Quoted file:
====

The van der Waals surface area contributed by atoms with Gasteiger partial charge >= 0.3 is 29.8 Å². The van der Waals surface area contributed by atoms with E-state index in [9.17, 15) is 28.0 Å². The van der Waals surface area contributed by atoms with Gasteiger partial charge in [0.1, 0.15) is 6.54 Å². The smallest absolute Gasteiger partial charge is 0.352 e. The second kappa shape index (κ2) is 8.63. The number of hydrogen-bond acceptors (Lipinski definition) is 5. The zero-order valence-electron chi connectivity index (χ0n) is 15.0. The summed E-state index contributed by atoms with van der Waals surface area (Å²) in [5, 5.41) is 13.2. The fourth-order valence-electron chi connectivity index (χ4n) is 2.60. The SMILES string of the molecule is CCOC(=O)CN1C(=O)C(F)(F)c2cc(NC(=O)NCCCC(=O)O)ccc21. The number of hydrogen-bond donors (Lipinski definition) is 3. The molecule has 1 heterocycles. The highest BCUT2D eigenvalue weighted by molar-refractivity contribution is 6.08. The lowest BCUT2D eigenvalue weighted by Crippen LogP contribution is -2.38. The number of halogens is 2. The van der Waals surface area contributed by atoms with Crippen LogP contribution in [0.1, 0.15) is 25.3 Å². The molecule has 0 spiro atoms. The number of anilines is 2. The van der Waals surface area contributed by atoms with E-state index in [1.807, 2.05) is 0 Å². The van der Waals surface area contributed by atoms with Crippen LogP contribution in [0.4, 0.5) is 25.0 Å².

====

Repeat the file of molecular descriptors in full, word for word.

The van der Waals surface area contributed by atoms with Gasteiger partial charge >= 0.3 is 29.8 Å². The van der Waals surface area contributed by atoms with E-state index in [9.17, 15) is 28.0 Å². The van der Waals surface area contributed by atoms with Gasteiger partial charge in [0.1, 0.15) is 6.54 Å². The smallest absolute Gasteiger partial charge is 0.352 e. The second kappa shape index (κ2) is 8.63. The number of hydrogen-bond acceptors (Lipinski definition) is 5. The zero-order valence-electron chi connectivity index (χ0n) is 15.0. The summed E-state index contributed by atoms with van der Waals surface area (Å²) in [5, 5.41) is 13.2. The fourth-order valence-electron chi connectivity index (χ4n) is 2.60. The SMILES string of the molecule is CCOC(=O)CN1C(=O)C(F)(F)c2cc(NC(=O)NCCCC(=O)O)ccc21. The number of hydrogen-bond donors (Lipinski definition) is 3. The molecule has 1 heterocycles. The highest BCUT2D eigenvalue weighted by molar-refractivity contribution is 6.08. The lowest BCUT2D eigenvalue weighted by Crippen LogP contribution is -2.38. The number of halogens is 2. The van der Waals surface area contributed by atoms with Crippen LogP contribution in [0.1, 0.15) is 25.3 Å². The molecule has 0 spiro atoms. The number of anilines is 2. The van der Waals surface area contributed by atoms with E-state index in [1.807, 2.05) is 0 Å². The van der Waals surface area contributed by atoms with Crippen LogP contribution in [0.4, 0.5) is 25.0 Å².